Well, I’ve got bad news for you. You are not only increasing your risk for stroke, you are putting your spouse/partner at risk as well.
The study is based on analysis of data from the Health and Retirement Study (HRS), a survey of 50-year olds and above Americans, sponsored by theNational Institute on Aging.
And figures to the support the bad news are as follows:
- For those who never smoked, being married to a current smoker was associated with a 42% increase in risk of stroke compared to being married to a never-smoker.
- For former smokers, being married to a current smoker was associated with a 72% increase in risk compared to being married to a never-smoker.
On the upside, quitting immediately lowers the risk of stroke of both the smoker and his/her non-smoking spouse. Thus, the stroke risks associated to being married to a former smoker and a never-smoker are not significantly different. This indicates that quitting really pays off, no matter when. In addition, your choice for a long-term life partner can actually determine your risk for stroke.This reminds me of Carrie Bradshaw ( of Sex and the City) trying to quit while dating a nonsmoker. However, smoking and partnership are far from just a TV adult comedy series. They are for real.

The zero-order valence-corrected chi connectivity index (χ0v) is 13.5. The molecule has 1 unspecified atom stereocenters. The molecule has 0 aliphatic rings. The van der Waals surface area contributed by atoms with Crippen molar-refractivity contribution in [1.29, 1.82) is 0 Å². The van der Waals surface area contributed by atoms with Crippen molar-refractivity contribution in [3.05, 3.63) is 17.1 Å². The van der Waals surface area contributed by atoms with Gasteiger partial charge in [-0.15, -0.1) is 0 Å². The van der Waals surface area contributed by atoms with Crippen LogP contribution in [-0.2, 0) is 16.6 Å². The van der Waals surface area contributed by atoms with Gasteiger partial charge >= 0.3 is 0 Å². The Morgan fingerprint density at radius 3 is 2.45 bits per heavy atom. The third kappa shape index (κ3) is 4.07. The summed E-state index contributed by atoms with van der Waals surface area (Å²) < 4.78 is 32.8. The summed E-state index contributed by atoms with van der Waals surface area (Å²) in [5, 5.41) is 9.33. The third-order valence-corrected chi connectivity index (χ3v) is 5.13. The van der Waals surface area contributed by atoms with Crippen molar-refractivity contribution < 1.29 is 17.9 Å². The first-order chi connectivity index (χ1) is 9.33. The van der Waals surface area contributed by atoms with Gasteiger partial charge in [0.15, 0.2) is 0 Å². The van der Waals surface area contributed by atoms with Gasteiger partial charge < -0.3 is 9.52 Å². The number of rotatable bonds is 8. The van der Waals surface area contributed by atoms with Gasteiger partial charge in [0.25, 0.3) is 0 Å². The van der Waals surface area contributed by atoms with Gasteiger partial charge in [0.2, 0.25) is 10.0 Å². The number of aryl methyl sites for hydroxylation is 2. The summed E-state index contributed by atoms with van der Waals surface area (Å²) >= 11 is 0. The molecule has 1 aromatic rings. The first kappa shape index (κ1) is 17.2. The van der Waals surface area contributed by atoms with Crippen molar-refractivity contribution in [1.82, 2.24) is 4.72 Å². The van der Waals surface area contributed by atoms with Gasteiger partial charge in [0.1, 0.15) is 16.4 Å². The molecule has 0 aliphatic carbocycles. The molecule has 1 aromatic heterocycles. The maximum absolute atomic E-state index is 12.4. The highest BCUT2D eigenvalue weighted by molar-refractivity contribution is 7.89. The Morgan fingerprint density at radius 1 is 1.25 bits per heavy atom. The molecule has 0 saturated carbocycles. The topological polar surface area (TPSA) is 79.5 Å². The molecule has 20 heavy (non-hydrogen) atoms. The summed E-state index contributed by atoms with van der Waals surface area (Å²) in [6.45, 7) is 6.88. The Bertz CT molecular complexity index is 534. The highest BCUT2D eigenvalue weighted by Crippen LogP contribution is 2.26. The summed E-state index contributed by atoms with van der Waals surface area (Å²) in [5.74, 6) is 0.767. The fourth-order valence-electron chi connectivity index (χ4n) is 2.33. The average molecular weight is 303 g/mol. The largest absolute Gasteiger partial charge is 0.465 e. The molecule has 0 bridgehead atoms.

In another study, the effects of smoking cessation on your vascular system are observable soon after quitting. According to one study author:
“The harms of smoking are reversible, but for some causes of death, the reduction takes many years, so it’s never too early to quit smoking. On the other hand, for some diseases-eg, CHD-there is a rapid decline in risk, so it’s never too late to stop smoking, even if you’ve been smoking for many, many years”
The final analysis of the HRS data included 16,225 participants and their spouses who were followed up for an average of 9.1 years. Adjustments were made for age, ethnicity, Southern birthstate, parental education, and occupation, income and wealth, obesity, overweight, alcohol use, and diagnosed hypertension, diabetes or heart disease but the results were the same – smoking makes you susceptible to stroke and passive or secondhand or environmental smoke makes your spouse/partner susceptible as well.
Now, if your smoking habits adversely affect your partner’s health, how do you think does it affect your child/children’s health?
Studies have shown that children who have smoking parents tend to have health problems associated with the polluted environment they live in. These problems include heart problems, allergies and asthma attacks, sudden infant death (SIDS), gum problems and tooth caries, and sleeping disorders. Smoking before and during pregnancy has also been shown to increase the incidence of congenital heart defects.
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